As a nine-year-old, I was confused during the Monica Lewinsky scandal. For one thing, the day after I heard the news, I remember telling all my friends on the playground that the president had sex with Tara Lipinski — the Olympic figure skater whom most of my female schoolmates adored. But apart from mixing up the two young women, it boggled my mind why anybody was talking about it. Since then, I realized why Clinton’s case needed to be reported — he was fooling around with an office intern. But when an affair is wholly separate from public life, the media really shouldn’t make it public.

The bottom line is that political leaders are human. All too often, Americans make the mistake of expecting their politicians to be more than that. And when the media chooses to urgently report on irrelevant private matters, people tend to lose sight of what’s really important because they find those extraneous facts devious and disturbing. Without a doubt, whenever an individual chooses to be unfaithful, it speaks volumes about that person’s character. But it doesn’t signal ineptitude for governing.

In early 2008, when it was discovered that New York governor Eliot Spitzer was involved with a prostitution ring, Spitzer made the prudent decision to resign. Apart from that controversy, however, it appears that he was a competent governor. Just because he was morally questionable in his personal life doesn’t mean he was a bad leader.

In the past few weeks, we’ve seen another brand of unfaithful politicians — a senator admitting to an affair with a campaigner, a judge harassing his female employees and a governor stealing away for five days to Argentina with his mistress. These cases may not seem as symbolically important or destructive to the American psyche as when Bill shtupped Monica, and one might say it was because he was the president, and these recent three are not.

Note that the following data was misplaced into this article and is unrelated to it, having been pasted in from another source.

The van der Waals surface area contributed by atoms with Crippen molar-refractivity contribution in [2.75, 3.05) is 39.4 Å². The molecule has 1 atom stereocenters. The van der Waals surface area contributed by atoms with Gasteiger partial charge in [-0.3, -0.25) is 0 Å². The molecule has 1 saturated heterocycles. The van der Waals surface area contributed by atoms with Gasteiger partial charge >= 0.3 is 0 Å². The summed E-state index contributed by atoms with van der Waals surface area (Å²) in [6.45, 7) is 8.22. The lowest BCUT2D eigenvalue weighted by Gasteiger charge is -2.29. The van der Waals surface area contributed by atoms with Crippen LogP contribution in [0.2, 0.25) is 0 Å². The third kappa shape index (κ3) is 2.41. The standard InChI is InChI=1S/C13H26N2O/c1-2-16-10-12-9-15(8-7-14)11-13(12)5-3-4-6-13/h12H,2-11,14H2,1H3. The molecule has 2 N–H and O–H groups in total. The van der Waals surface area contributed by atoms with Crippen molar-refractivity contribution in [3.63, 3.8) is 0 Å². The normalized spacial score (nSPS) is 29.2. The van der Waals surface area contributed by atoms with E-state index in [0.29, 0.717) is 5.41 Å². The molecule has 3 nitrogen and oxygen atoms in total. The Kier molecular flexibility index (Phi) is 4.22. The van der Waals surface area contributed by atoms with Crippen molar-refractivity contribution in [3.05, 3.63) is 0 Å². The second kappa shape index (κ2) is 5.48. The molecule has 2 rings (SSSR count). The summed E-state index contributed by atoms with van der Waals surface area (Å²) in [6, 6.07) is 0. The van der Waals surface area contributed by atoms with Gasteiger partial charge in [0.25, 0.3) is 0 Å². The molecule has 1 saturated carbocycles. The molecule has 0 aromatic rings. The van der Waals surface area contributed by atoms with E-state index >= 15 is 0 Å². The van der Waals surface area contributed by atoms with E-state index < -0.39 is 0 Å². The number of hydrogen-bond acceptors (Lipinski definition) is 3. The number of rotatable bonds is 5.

Yet, each of these instances needed to be made public because they represented a violation of the public’s trust. For one, John Ensign, Republican senator from Nevada, did not have an extramarital affair with just any woman, but in fact one who worked for him.

The case of Texas Federal District Judge Samuel Kent further exemplified professional indifference. As if it weren’t enough that he pushed himself on two uninterested women, he did so in his own federal office. The 33 months in prison to which he was sentenced is a just punishment for not only his deplorable, individual actions, but also for his ethical disregard at the office.

And of course, that brings us to Mark Sanford, the pitiful Republican governor of South Carolina. Apart from taking time off for frivolous, base reasons, Sanford used public money to finance his jaunt to South America. He has since gone on the record saying he plans to reimburse the state for the funds he used, but the damage has already been done.

After realizing that each of these three cases implicated Republicans, a spiteful grin came onto my face. It seemed to me that this sort of thing was necessary for Republicans across the country to start realizing that their politicians are just like any others, despite their proclaimed focuses on “family values.” In fact, they may be even more arrogant, in that they make more of an effort to feign virtue.

In the future, these examples should be a litmus test for reporting on the personal tribulations of political leaders. Next time, the media should ask, “Is it something of public importance?” This time, the answer was yes. They are relevant because they directly concern the people governed — through politicians’ conduct in the workplace or their misuse of public funds. But if the answer is, “No, it really has no bearing on the politics. We just love a good scandal,” then maybe the media should think twice before playing with perception.

As I believed years ago on the playground, the media really shouldn’t get involved in discussing the personal lives of public figures if they don’t need to. (And yes, I realize that I am technically the media, and I am technically discussing just that, but give me a break). It may be juicy fodder for tabloids and talk shows, but it doesn’t end up aiding any cause. The recent stories of Ensign, Kent and Sanford are the sort that media should be reporting — but only because each exemplifies a certain public interest, other than the public’s interest in gossip.

Matthew Green can be reached at greenmat@umich.edu.

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